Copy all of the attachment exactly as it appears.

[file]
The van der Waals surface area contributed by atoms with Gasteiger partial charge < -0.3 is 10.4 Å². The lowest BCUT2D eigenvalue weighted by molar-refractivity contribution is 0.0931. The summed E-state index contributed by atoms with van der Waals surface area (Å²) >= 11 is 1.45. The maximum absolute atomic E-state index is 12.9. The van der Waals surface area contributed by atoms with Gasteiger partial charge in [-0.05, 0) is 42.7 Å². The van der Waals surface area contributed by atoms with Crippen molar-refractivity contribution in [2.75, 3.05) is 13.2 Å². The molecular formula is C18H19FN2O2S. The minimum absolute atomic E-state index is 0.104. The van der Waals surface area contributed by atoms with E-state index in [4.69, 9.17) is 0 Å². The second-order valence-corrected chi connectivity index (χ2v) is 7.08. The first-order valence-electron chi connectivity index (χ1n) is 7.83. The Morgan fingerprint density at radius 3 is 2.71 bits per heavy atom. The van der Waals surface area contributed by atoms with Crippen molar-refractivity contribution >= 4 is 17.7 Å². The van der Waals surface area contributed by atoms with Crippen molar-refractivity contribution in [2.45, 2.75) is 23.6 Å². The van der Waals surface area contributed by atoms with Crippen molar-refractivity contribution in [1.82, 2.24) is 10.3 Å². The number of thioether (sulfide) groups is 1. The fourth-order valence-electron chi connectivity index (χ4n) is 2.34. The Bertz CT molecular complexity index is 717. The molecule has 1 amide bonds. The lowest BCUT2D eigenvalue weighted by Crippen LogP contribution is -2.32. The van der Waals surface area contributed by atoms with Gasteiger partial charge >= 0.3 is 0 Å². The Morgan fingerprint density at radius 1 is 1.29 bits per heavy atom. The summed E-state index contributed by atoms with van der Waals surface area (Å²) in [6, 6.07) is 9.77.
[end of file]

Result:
The van der Waals surface area contributed by atoms with Gasteiger partial charge < -0.3 is 10.4 Å². The lowest BCUT2D eigenvalue weighted by molar-refractivity contribution is 0.0931. The summed E-state index contributed by atoms with van der Waals surface area (Å²) >= 11 is 1.45. The maximum absolute atomic E-state index is 12.9. The van der Waals surface area contributed by atoms with Gasteiger partial charge in [-0.05, 0) is 42.7 Å². The van der Waals surface area contributed by atoms with Crippen molar-refractivity contribution in [2.75, 3.05) is 13.2 Å². The molecular formula is C18H19FN2O2S. The minimum absolute atomic E-state index is 0.104. The van der Waals surface area contributed by atoms with E-state index in [4.69, 9.17) is 0 Å². The second-order valence-corrected chi connectivity index (χ2v) is 7.08. The first-order valence-electron chi connectivity index (χ1n) is 7.83. The Morgan fingerprint density at radius 3 is 2.71 bits per heavy atom. The van der Waals surface area contributed by atoms with Crippen molar-refractivity contribution >= 4 is 17.7 Å². The van der Waals surface area contributed by atoms with Crippen molar-refractivity contribution in [2.45, 2.75) is 23.6 Å². The van der Waals surface area contributed by atoms with Crippen molar-refractivity contribution in [1.82, 2.24) is 10.3 Å². The number of thioether (sulfide) groups is 1. The fourth-order valence-electron chi connectivity index (χ4n) is 2.34. The Bertz CT molecular complexity index is 717. The molecule has 1 amide bonds. The lowest BCUT2D eigenvalue weighted by Crippen LogP contribution is -2.32. The van der Waals surface area contributed by atoms with Gasteiger partial charge >= 0.3 is 0 Å². The Morgan fingerprint density at radius 1 is 1.29 bits per heavy atom. The summed E-state index contributed by atoms with van der Waals surface area (Å²) in [6, 6.07) is 9.77.